At an eventful town hall held by Donald Trump in Cincinnati, Ohio, on Sunday, one attendee asked the GOP frontrunner about comments he made stating that Senator John McCain was "not a war hero ... because he was captured."
"I came here because you made a comment to John McCain that you don't think captured soldiers are heroes," the man, who was introduced as the father of a soldier who was captured and killed in Iraq, said into a microphone.
At first, Trump attempted to interrupt his question, denying he had ever made the comments. "Oh, no, no, no, I never did that," he said.
"What I want you to do is just clarify that for me," the man continued as Trump acquiesced, "because I think it's important for all ... the veterans in Ohio [to hear your answer], because I know what you were doing–"
Trump, who had walked over to the man while he was asking the question, interrupted him again.
"You knew what I was doing, you knew exactly what I was doing," Trump said, shaking the man's hand. "They are heroes just so you understand, real heroes, OK? You know that."
In July, days after an aggressive back-and-forth between the real estate developer and the senator, Trump denounced McCain at an Iowa summit.
"He's not a war hero," said Trump. "He was a war hero because he was captured. I like people who weren't captured."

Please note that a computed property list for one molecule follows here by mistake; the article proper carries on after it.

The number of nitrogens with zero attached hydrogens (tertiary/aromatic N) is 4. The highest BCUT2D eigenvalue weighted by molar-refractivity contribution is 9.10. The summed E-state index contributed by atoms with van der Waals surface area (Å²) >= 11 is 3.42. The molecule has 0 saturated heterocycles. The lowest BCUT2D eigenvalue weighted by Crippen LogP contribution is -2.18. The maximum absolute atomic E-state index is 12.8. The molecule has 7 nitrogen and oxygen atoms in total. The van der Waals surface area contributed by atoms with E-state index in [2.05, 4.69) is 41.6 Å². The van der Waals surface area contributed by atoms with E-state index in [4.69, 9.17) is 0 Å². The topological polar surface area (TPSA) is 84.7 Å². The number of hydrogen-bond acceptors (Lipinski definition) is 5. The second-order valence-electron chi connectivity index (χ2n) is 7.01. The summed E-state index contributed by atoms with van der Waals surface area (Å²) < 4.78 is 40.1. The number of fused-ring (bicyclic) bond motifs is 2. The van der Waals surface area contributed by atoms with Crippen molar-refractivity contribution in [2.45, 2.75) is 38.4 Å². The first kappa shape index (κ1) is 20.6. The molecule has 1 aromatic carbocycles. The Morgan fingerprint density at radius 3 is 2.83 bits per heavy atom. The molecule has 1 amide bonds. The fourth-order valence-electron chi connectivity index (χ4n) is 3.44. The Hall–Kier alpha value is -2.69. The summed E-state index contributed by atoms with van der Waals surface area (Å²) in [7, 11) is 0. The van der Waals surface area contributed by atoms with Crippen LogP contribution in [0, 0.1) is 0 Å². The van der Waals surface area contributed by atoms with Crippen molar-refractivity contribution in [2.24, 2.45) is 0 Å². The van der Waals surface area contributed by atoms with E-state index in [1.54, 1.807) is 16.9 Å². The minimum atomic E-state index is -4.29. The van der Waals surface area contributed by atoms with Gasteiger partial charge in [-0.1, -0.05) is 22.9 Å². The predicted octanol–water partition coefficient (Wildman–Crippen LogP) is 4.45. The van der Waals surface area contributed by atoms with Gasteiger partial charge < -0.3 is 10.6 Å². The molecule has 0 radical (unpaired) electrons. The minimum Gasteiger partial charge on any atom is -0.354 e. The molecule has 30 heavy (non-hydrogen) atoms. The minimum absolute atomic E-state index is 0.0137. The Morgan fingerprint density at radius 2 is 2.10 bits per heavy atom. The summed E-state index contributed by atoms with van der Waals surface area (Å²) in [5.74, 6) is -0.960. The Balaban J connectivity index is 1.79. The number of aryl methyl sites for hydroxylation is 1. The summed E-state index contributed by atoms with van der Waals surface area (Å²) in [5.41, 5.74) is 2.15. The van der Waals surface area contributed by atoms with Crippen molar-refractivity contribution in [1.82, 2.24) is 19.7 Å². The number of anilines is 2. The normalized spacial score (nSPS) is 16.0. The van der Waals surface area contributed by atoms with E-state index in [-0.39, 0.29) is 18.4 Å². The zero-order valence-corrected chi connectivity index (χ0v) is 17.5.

As a Navy pilot during the Vietnam war, McCain spent around five-and-a-half years in a brutal North Vietnamese prison, where he was repeatedly tortured, causing permanent damage to his mobility. Two of those years were spent in solitary confinement.
Later at the same town hall, a woman who said she was from Nicaragua stood up in the crowd and began showering Trump with praise.
"I want to thank you for what you are doing in our country," the woman said. "You are giving our country the opportunity to dream and hope, [and prove] that we are a Christian nation."
After speaking about how popular he is with Hispanics, Trump walked over to the woman and hugged her. She grabbed the mic from him and said, "I love your blue eyes."
In what was supposed to be the last question, a woman who introduced herself as Native American asked Trump if, as president, he would apologize on behalf of America about the atrocities done to Native Americans throughout the history of our country.
"I'm not big on apologizing sweetheart, but I'll look into it," Trump said, before turning to a white man for a last question that he described as a "fun question," and not a "bum question."